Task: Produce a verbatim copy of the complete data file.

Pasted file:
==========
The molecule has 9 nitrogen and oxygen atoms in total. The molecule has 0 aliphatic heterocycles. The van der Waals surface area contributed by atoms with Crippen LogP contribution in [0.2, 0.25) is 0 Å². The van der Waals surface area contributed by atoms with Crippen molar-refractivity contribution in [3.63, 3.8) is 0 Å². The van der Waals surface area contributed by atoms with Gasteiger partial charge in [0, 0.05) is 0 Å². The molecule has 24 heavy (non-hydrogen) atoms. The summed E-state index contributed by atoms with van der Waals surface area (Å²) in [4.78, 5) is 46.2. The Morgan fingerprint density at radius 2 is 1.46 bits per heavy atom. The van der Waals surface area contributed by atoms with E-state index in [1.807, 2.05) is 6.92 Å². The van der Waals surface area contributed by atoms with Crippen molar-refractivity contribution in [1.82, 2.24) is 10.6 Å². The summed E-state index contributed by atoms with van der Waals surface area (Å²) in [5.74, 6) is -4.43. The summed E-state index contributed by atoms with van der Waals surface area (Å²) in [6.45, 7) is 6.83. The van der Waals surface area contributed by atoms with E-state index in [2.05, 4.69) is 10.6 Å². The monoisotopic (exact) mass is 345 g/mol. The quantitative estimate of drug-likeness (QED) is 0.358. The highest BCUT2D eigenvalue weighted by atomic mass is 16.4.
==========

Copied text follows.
The molecule has 9 nitrogen and oxygen atoms in total. The molecule has 0 aliphatic heterocycles. The van der Waals surface area contributed by atoms with Crippen LogP contribution in [0.2, 0.25) is 0 Å². The van der Waals surface area contributed by atoms with Crippen molar-refractivity contribution in [3.63, 3.8) is 0 Å². The van der Waals surface area contributed by atoms with Gasteiger partial charge in [0, 0.05) is 0 Å². The molecule has 24 heavy (non-hydrogen) atoms. The summed E-state index contributed by atoms with van der Waals surface area (Å²) in [4.78, 5) is 46.2. The Morgan fingerprint density at radius 2 is 1.46 bits per heavy atom. The van der Waals surface area contributed by atoms with E-state index in [1.807, 2.05) is 6.92 Å². The van der Waals surface area contributed by atoms with Crippen molar-refractivity contribution in [1.82, 2.24) is 10.6 Å². The summed E-state index contributed by atoms with van der Waals surface area (Å²) in [5.74, 6) is -4.43. The summed E-state index contributed by atoms with van der Waals surface area (Å²) in [6.45, 7) is 6.83. The van der Waals surface area contributed by atoms with E-state index in [2.05, 4.69) is 10.6 Å². The monoisotopic (exact) mass is 345 g/mol. The quantitative estimate of drug-likeness (QED) is 0.358. The highest BCUT2D eigenvalue weighted by atomic mass is 16.4.